May 01, 2015
3 min read

Why does distal patella articular softening happen?

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Editor’s note: Members of the Patellofemoral Foundation review and add clinical perspective to recently published studies on the causes, prevention and treatment of patellofemoral disorders. The twice monthly blogs are edited by John P. Fulkerson, MD, and can be found on To read all the Patellofemoral Update blogs, click here.

Orthopaedic surgeons who are familiar with knee arthroscopy in young people with chronic, resistant anterior knee pain are painfully aware of soft distal and lateral patella articular cartilage that sometimes defies all nonoperative measures — rest, time, anti-inflammatory medication, braces and limitation of activity. Lateral release cannot unload a distal patella articular lesion and can make such patients worse.

Historically, such patients have ended up without treatment and live with pain that causes dysfunction with every step in some cases, and particularly with increased activity and stairs. In short, the observation of soft patella articular cartilage may be the only finding in some young patients with chronic, debilitating patellofemoral pain.

John P. Fulkerson, MD
John P. Fulkerson

Is it the beginning of an ongoing process?

One must ask: Is this cartilage softening the beginning of an ongoing process that will eventually lead to collapse of lateral facet cartilage as we see in older patients (mostly women)? One must also ask why does this happen and what can one do about some patients’ unrelenting, conservative treatment-resistant pain.

There are no easy answers to these questions. However, it is first important to recognize that this is a real entity. It is much more evident for orthopaedic surgeons who see many patients with resistant anterior knee pain and who ultimately chose arthroscopy for such patients.

While we cannot say for sure why this occurs, it is a problem predominantly of young women, sometimes after trauma but usually not. After seeing many such patients, sometimes who are severely debilitated, there is often but not always a close association between this focal patella articular softening and aberrant lower extremity mechanics. There is particularly excessive functional internal rotation that causes slow centering of the patella in the trochlear groove and therefore prolonged and aberrant pressure on the distal patella with progressive knee flexion and vigorous activity. The same is true if the patient has an objective chronic lateral tracking/tilt of the patella such that the patella cannot gain proper entry into the central trochlea, therefore resulting in chronic focal articular overload of the distal and lateral patella.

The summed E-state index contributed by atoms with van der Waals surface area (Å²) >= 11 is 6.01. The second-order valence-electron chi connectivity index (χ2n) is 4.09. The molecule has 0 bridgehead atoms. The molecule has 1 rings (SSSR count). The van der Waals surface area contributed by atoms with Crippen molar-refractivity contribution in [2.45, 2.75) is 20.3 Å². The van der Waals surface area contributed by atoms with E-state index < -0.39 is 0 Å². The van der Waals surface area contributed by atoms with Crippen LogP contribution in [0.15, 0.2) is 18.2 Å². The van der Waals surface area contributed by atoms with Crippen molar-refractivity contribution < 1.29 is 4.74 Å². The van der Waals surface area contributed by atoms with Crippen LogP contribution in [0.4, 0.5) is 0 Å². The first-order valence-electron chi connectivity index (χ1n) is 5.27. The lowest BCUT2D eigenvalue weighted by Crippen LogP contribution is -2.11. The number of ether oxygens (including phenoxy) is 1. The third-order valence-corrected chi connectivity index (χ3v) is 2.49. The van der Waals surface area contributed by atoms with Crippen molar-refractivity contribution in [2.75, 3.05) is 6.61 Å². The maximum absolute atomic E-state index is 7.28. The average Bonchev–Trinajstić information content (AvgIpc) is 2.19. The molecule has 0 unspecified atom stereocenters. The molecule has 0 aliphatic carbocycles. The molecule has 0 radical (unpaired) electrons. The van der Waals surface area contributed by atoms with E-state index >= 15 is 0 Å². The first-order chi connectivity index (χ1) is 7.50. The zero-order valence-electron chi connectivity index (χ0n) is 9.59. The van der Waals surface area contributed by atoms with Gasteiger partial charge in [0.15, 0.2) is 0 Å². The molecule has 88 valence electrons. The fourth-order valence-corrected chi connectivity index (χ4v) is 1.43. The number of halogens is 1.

Lateral retinacular release

When cartilage is definitely softened on the distal and lateral patella, it is possible that complete immobilization for 6 weeks, with or without subchondral drilling to create a “healing response,” can help, even after traditional periods of rest and nonoperative measures have failed. When and only when there is objective lateral tilt of the patella onto a soft, painful lateral facet, lateral retinacular release has proven helpful in my experience.

In patients with chronic, resistant pain and objective distal/lateral patella softening, a short, steep anteromedial tibial tubercle transfer will unload the affected area and give pain relief in the majority of such patients. However, this is a big step reserved for patients with clear findings and intractable pain.

Chronic patellofemoral pain associated with objective distal/lateral patella articular softening has confounded orthopaedic surgeons for many years. It is most important that we look for this and take these patients seriously when such objective changes are noted in the patient with chronic patellofemoral pain.

Disclosure: Fulkerson reports he receives royalties from DJO Global and is a patent holder for DJO Global.